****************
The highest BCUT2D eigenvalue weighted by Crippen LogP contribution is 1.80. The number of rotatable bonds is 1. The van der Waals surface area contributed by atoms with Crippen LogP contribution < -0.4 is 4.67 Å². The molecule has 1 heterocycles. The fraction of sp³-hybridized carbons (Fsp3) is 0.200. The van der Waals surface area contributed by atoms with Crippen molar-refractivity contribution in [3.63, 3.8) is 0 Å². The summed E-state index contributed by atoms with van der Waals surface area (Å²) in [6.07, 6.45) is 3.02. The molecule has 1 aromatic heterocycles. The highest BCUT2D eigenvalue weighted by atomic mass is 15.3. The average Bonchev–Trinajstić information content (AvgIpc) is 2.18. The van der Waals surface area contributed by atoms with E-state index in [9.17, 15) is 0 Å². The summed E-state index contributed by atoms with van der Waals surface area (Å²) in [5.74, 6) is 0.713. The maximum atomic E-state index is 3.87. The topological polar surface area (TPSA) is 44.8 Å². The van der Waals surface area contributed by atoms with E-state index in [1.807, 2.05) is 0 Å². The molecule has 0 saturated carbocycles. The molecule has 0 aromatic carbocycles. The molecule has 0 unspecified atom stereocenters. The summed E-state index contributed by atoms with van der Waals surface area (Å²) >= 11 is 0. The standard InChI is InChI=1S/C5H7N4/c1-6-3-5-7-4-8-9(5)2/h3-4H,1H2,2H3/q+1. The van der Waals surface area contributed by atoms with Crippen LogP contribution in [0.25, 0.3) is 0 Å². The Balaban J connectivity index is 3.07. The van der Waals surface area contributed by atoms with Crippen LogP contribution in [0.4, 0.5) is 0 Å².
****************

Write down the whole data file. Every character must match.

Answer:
The highest BCUT2D eigenvalue weighted by Crippen LogP contribution is 1.80. The number of rotatable bonds is 1. The van der Waals surface area contributed by atoms with Crippen LogP contribution < -0.4 is 4.67 Å². The molecule has 1 heterocycles. The fraction of sp³-hybridized carbons (Fsp3) is 0.200. The van der Waals surface area contributed by atoms with Crippen molar-refractivity contribution in [3.63, 3.8) is 0 Å². The summed E-state index contributed by atoms with van der Waals surface area (Å²) in [6.07, 6.45) is 3.02. The molecule has 1 aromatic heterocycles. The highest BCUT2D eigenvalue weighted by atomic mass is 15.3. The average Bonchev–Trinajstić information content (AvgIpc) is 2.18. The van der Waals surface area contributed by atoms with E-state index in [9.17, 15) is 0 Å². The summed E-state index contributed by atoms with van der Waals surface area (Å²) in [5.74, 6) is 0.713. The maximum atomic E-state index is 3.87. The topological polar surface area (TPSA) is 44.8 Å². The van der Waals surface area contributed by atoms with E-state index in [1.807, 2.05) is 0 Å². The molecule has 0 saturated carbocycles. The molecule has 0 aromatic carbocycles. The molecule has 0 unspecified atom stereocenters. The summed E-state index contributed by atoms with van der Waals surface area (Å²) >= 11 is 0. The standard InChI is InChI=1S/C5H7N4/c1-6-3-5-7-4-8-9(5)2/h3-4H,1H2,2H3/q+1. The van der Waals surface area contributed by atoms with Crippen LogP contribution in [0.25, 0.3) is 0 Å². The Balaban J connectivity index is 3.07. The van der Waals surface area contributed by atoms with Crippen LogP contribution in [0.4, 0.5) is 0 Å².